Lingxuan is a DPhil student in Department of Education, University of Oxford. She also works as a Research Assistant on the Centre for Global Higher Education ‘Research on Research’ project. She has a strong interest in China’s social science research, global epistemic justice, international relations and politics, and knowledge-power nexus.

Before her DPhil, Lingxuan was awarded with the MSc in Education (Research Design and Methodology) with Distinction from the University of Oxford. The title of her master thesis is: Toward endogenous research methodologies: A mixed methods study of China’s educational leadership research. The thesis explored emergent terrain of, and the power dynamics underpinning, endogenisation in China’s educational leadership research using content analysis and critical discourse analysis. She also holds a BA in Education at Beijing Normal University in China with first-class honour.

 

Supervisors

Alis Oancea and Xin Xu

Kate’s current research centres on enhancing informal educational environments to maximise child outcomes. Through this, she hopes to contribute towards gently helping children discover their passions and thoughtfully equipping them to live into their best and healthiest selves, whatever that means to them each day. Her broader research interests include the role of family in out-of-school learning, socio-emotional development, and education-based non-profit evaluation.

The focus of Kate’s doctoral work is to better understand child learning in museum contexts, with a particular emphasis on family visits to the ‘children’s museum’. More specifically, she aims to both identify what impacts such visits can result in, as well as explore how they might be optimally reached; in other words, what about a children’s museum visit makes it a high-quality children’s museum visit.

Prior to beginning the DPhil programme, Kate received her B.S. Psychology with a minor in Business Administration from Carnegie Mellon University and her MSc Education (Child Development and Education) at the University of Oxford, for which she conducted a meta-analysis on the effects of museum intervention on parent-child dyadic conversations.

Minto Felix is a Doctoral student investigating research culture(s) in Indian higher education, exploring disciplinary, institutional, and system-level factors and their interrelationships. He is supervised by Professor Simon Marginson and Professor Alis Oancea.

Minto is a graduate of the department’s MSc Higher Education Course, where he graduated with Distinction. He is interested in the research contribution of Indian universities to the economic and social development of the country.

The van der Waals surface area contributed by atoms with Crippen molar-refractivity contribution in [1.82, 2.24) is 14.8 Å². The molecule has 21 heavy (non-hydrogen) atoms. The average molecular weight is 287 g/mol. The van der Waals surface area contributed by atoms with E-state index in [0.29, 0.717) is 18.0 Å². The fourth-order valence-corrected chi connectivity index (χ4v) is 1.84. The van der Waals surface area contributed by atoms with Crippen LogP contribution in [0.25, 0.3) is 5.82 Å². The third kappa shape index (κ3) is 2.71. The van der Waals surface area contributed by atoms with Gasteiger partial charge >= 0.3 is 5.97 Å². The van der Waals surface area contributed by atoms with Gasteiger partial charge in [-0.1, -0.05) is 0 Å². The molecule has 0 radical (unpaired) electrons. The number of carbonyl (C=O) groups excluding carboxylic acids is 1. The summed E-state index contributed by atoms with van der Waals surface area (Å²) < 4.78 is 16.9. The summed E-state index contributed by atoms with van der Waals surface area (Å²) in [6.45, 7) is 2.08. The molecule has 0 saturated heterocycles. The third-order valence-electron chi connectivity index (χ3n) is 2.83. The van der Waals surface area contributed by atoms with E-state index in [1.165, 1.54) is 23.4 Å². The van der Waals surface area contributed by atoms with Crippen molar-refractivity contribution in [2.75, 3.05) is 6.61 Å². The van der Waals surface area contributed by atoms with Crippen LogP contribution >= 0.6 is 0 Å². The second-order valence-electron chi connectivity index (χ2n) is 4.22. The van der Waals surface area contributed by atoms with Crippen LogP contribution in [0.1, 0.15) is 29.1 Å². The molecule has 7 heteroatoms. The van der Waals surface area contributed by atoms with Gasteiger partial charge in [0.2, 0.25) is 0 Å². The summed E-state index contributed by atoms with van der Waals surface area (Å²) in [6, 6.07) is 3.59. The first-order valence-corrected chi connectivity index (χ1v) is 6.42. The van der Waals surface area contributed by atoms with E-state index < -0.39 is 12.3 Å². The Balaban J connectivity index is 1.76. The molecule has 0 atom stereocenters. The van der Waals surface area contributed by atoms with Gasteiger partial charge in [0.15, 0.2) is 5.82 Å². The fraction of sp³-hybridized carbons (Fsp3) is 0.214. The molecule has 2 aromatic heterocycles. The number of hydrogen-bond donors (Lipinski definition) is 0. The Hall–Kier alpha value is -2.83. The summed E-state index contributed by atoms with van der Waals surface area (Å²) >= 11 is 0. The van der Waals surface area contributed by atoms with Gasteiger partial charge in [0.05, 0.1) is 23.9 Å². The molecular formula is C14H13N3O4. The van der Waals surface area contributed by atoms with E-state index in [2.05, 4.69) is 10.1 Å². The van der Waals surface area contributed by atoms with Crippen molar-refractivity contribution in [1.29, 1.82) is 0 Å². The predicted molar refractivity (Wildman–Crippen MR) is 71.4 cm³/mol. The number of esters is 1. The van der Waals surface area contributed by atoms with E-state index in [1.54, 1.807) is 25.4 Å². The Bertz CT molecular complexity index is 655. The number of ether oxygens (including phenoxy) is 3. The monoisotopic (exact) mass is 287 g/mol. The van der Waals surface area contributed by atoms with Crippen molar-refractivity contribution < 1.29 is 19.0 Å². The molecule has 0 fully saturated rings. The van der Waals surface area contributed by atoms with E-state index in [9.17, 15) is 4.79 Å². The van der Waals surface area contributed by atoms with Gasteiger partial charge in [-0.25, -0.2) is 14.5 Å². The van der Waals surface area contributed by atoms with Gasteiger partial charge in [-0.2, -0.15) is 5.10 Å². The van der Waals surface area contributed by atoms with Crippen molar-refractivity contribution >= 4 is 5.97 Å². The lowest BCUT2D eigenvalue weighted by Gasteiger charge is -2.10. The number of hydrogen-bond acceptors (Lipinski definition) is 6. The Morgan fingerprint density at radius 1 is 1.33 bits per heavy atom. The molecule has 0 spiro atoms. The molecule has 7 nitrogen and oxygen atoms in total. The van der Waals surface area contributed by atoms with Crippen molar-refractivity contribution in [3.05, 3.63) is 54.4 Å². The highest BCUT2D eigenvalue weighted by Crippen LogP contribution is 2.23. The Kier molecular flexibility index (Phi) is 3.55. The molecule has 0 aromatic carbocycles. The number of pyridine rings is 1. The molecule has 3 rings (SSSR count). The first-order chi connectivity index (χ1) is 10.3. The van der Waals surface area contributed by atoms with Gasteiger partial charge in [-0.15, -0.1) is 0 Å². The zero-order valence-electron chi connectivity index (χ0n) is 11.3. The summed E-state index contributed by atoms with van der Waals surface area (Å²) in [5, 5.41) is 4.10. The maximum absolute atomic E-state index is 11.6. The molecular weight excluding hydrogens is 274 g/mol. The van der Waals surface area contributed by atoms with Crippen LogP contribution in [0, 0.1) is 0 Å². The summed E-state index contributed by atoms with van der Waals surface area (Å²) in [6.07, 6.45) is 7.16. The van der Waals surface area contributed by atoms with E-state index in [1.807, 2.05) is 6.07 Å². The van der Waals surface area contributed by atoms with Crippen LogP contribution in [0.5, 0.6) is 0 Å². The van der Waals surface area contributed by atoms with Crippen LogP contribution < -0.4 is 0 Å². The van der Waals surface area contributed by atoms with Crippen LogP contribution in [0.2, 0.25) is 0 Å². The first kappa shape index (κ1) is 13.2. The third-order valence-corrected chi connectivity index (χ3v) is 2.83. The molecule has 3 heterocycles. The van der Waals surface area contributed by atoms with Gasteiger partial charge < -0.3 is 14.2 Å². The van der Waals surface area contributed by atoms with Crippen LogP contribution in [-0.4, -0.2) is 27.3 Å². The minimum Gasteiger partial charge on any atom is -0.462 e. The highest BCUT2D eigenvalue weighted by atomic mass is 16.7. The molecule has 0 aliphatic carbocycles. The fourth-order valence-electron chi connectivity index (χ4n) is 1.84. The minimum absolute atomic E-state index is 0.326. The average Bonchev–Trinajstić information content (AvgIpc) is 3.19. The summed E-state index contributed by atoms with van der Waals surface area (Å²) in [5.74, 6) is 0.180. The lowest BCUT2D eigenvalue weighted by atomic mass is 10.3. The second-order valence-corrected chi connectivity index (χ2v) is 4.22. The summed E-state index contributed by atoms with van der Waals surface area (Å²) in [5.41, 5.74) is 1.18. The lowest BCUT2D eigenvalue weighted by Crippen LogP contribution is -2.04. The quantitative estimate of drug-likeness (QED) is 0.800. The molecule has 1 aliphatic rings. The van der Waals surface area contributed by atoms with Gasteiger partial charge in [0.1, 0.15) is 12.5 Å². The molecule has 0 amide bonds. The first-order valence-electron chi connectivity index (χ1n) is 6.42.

Outside of Oxford, Minto is a Senior Consultant with the Nous Group, providing advice to private and public sectors and works extensively with UK higher education institutions. He has worked across Australia and the UK in strategy and advisory roles in health and higher education, and writes frequently on these issues for mainstream media outlets in both these countries. Minto also holds a Masters in Health Administration and Bachelor of Psychological Sciences from Monash University, Australia.

 

Darta is a DPhil student pursuing research in the field of global higher education.

Darta has a diverse academic and professional background. She holds a 1st class BA(Hons) degree in Finance and Business and a MSc in Education (Leadership and Policy). She has strengthened her academic achievements through research assistantships as well as working in financial accounting. Her journey has developed a global perspective and instigated academic curiosity regarding university global engagement.

Darta is particularly interested in understanding global flows within higher education as well as addressing the gap in literature on what constitutes a global higher education institution. Darta’s research explores global universities as through the lenses of social space and social networks. Her approach will employ creative, grounded methods to understand the global imaginary.

Dr Lisa Cherry is the Director of Trauma Informed Consultancy Services Ltd leading a dynamic and creative organisation that provides a ‘one stop’ approach to delivering on research, consultancy and learning and development. Lisa is an author, researcher, leading international trainer and consultant, specialising in assisting schools, services and systems to create systemic change to the way that we work with those experiencing and living with, the legacy of trauma. Lisa has been working in and around Education and Children’s Services for over 30 years and combines academic knowledge and research with professional expertise and personal experience. Lisa has worked extensively with Social workers, Educators, Probation Workers and those in Adult Services, training and speaking to over 30,000 people around the world including in the US, Australia and Pakistan and across the whole of the UK.